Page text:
Aoba Matsuri   青葉まつり

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Aoba Matsuri

Aoba Matsuri parade when.

An anniversary like no other

How was an inhabitant of a village in Shikoku able to rise up to the level of the great and travel to China? Aoba Matsuri honors the work of this major figure in Japanese Buddhism.

Born on June 15th, SAEKI Mao (774-835), his real name, only ever had eyes for spirituality. He arrived in Nara to study Confucianism among other things, to prepare for a public service career, he began to learn about esoteric Buddhism and abandoned religious studies. Thereafter he based his conception of religion mainly on the experience of the most ascetic meditation.

During these contemplations, he changed his name to Kukai (sky of the sea) as, it is said, he reflected to such a point that he met these two elements. Soon after, he left the archepelago to enrich his learning with Chinese Buddhist thought and returned to the country with the intention of creating a new religious sect, the Shingon sect.

In 816, he obtained permission from the Emperor Saga to use the land of Mount Koya to establish Shingon Buddhism. In addition to his religious accomplishments, Kukai, who posthumously in 921 gained the title of Kobo Daishi ("Grand Master that spread the Buddhist teaching"), title under which he is best known in Japan, has left important marks on Japanese culture, including the creation of the first school that welcomed students from all socio-economic backgrounds and the writing of the first Japanese dictionary ever recorded.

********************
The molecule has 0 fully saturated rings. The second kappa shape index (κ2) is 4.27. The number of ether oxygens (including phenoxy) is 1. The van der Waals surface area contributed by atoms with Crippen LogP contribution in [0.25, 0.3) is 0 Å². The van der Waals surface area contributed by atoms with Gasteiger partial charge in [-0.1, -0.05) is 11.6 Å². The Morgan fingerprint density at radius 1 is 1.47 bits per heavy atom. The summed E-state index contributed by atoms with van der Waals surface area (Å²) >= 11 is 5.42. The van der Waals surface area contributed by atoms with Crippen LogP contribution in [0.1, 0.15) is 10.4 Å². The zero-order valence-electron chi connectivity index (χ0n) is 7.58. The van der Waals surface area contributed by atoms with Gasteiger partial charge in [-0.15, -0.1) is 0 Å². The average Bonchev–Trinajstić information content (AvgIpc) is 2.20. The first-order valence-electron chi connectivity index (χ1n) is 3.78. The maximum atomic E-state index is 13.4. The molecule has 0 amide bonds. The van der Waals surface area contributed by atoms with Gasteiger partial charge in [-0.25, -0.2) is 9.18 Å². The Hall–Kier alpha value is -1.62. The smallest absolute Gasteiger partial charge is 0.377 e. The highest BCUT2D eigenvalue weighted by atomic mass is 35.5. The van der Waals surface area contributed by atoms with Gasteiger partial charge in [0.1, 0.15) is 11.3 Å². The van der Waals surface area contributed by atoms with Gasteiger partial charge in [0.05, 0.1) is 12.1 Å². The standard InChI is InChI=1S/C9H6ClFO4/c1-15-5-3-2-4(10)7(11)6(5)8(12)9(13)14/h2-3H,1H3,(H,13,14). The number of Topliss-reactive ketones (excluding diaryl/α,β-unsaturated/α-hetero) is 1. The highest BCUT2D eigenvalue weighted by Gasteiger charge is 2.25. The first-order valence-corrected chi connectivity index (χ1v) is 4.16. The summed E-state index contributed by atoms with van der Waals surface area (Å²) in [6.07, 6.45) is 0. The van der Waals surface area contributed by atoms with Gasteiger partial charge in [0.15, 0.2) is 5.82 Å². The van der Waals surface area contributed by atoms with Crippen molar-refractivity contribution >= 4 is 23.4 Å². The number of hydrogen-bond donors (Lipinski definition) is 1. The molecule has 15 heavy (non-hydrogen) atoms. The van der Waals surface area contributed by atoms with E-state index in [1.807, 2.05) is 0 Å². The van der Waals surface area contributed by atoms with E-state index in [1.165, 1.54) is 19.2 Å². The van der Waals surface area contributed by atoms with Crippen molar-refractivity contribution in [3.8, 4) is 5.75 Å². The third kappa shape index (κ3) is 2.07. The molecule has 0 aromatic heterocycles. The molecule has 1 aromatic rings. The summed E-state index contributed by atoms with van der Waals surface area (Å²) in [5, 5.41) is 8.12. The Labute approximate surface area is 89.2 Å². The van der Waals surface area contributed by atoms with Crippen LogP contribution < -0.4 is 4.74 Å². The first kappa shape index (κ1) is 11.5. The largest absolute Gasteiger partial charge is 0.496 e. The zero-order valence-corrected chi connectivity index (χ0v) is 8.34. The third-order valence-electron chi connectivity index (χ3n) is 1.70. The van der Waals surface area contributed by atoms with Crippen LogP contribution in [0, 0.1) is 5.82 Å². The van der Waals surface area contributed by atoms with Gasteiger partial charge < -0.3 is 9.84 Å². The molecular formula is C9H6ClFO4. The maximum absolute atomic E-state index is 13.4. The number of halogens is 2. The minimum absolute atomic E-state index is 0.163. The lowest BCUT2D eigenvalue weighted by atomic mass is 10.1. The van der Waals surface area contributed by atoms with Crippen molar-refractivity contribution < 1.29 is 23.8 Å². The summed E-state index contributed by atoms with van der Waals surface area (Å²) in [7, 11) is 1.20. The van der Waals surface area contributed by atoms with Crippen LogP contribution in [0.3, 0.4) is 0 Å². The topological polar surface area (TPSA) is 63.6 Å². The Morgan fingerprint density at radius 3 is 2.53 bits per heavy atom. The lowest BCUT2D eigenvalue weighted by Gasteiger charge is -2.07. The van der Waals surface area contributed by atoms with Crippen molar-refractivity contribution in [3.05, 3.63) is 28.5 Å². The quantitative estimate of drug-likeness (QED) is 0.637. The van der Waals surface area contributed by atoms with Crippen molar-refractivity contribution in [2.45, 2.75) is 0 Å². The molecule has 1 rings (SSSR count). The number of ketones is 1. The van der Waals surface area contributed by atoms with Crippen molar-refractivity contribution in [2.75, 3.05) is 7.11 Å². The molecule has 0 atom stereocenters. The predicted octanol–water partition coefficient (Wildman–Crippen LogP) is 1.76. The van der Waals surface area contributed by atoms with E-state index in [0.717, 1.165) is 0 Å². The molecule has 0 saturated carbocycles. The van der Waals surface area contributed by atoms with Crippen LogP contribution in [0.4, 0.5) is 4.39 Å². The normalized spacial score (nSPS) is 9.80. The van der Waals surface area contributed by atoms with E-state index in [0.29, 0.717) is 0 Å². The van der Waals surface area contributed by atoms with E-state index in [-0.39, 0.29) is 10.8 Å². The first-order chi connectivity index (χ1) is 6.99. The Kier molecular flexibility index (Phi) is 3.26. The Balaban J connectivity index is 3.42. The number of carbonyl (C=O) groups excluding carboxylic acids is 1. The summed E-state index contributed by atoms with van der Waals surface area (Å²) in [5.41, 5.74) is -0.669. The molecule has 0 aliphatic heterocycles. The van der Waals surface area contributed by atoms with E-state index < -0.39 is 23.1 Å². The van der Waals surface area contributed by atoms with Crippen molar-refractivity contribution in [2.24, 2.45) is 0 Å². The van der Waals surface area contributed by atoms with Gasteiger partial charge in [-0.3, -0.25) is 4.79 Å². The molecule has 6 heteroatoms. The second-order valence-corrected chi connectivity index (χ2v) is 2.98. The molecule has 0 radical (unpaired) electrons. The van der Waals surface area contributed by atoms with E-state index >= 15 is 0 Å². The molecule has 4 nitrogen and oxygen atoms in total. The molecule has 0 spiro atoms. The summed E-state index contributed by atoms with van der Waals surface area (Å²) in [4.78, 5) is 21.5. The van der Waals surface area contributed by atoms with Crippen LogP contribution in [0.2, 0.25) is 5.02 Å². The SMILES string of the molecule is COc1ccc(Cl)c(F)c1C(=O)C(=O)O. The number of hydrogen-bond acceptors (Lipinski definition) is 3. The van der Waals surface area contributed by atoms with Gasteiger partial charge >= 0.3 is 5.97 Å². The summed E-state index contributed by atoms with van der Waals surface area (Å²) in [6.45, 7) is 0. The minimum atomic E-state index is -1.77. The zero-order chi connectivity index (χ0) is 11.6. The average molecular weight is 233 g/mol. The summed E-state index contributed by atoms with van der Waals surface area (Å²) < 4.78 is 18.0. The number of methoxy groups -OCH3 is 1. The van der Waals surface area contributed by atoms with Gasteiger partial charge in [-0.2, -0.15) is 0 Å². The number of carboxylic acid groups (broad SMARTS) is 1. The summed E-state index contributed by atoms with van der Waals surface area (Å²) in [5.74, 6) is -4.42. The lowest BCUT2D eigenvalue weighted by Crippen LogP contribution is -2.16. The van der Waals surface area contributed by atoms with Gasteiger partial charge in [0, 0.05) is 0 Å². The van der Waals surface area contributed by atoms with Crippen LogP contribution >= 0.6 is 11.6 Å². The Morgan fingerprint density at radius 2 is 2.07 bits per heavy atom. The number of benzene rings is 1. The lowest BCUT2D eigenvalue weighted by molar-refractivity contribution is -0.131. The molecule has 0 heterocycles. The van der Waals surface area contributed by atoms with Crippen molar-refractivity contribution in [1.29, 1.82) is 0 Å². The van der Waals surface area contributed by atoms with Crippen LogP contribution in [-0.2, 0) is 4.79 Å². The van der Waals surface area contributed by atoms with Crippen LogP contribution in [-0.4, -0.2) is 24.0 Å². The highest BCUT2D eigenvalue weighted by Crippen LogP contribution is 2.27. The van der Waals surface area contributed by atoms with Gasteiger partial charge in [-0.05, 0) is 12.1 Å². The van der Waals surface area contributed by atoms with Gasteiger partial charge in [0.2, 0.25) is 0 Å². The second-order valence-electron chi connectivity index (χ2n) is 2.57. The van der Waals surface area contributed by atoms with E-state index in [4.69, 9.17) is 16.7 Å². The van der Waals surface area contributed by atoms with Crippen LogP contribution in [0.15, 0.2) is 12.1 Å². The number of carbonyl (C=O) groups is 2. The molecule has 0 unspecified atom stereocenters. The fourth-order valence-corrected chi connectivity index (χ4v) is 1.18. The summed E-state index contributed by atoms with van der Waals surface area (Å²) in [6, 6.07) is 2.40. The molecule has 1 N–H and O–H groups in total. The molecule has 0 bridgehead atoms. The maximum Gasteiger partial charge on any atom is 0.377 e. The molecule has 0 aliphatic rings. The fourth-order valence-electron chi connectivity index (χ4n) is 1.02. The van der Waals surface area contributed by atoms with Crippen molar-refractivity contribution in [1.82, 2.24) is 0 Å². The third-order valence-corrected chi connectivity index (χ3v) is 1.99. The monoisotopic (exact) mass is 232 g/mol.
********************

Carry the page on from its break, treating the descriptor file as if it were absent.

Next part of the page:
Honoring greatness

Since 1778, the faithful from across the archipelago gather on June 15th to celebrate the teachings of Kukai. At 9 a.m. a memorial ceremony is held at Daishi Kyokai, followed by traditional music. The center of the celebration then shifts to Kongobuji at 11:30 a.m. for a prayer, or to Ichinohashi, the gathering place for the parade that begins at noon and reaches Kongobuji at around 2 p.m.

For this occasion the Hanamido, a small portable altar, with a Kukai child, is carried round all afternoon in the midst of the crowds. Dancing, singing and percussion accompany the parade in an atmosphere that is both respectful and festive. The inhabitants from the homeland of the great sage wear white pilgrim clothes, alongside the city's school children who display their dancing skills. When the cortege reaches the monastery, the principal abbot of Shingon Buddhism of Koyasan welcomes the procession with prayers and good luck wishes. During the morning, many activities are also organized such as a tea ceremony and a calligraphy exhibition, for which Kukai was also gifted. The opportunity for a day's full immersion in the local culture and to understand the admiration for one of the greatest men in Japanese history.

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